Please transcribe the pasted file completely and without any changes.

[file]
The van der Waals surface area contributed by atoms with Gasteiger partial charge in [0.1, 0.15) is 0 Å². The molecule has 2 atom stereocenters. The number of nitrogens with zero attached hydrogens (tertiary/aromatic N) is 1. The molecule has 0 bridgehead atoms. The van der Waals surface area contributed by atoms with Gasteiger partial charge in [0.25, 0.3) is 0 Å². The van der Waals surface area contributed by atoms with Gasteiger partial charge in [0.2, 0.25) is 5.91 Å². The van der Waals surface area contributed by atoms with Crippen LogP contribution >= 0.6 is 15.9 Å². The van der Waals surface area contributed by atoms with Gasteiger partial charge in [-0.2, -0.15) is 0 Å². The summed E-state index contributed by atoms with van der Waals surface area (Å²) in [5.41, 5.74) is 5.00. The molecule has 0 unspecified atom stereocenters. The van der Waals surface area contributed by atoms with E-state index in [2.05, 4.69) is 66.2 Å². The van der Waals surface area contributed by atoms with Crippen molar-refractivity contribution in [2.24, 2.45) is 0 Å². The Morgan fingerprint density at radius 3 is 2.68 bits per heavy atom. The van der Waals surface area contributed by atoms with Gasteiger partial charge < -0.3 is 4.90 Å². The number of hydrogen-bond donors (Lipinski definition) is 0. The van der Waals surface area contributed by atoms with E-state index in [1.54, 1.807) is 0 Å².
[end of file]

The van der Waals surface area contributed by atoms with Gasteiger partial charge in [0.1, 0.15) is 0 Å². The molecule has 2 atom stereocenters. The number of nitrogens with zero attached hydrogens (tertiary/aromatic N) is 1. The molecule has 0 bridgehead atoms. The van der Waals surface area contributed by atoms with Gasteiger partial charge in [0.25, 0.3) is 0 Å². The van der Waals surface area contributed by atoms with Gasteiger partial charge in [0.2, 0.25) is 5.91 Å². The van der Waals surface area contributed by atoms with Crippen LogP contribution >= 0.6 is 15.9 Å². The van der Waals surface area contributed by atoms with Gasteiger partial charge in [-0.2, -0.15) is 0 Å². The summed E-state index contributed by atoms with van der Waals surface area (Å²) in [5.41, 5.74) is 5.00. The molecule has 0 unspecified atom stereocenters. The van der Waals surface area contributed by atoms with E-state index in [2.05, 4.69) is 66.2 Å². The van der Waals surface area contributed by atoms with Crippen molar-refractivity contribution in [2.24, 2.45) is 0 Å². The Morgan fingerprint density at radius 3 is 2.68 bits per heavy atom. The van der Waals surface area contributed by atoms with Gasteiger partial charge < -0.3 is 4.90 Å². The number of hydrogen-bond donors (Lipinski definition) is 0. The van der Waals surface area contributed by atoms with E-state index in [1.54, 1.807) is 0 Å².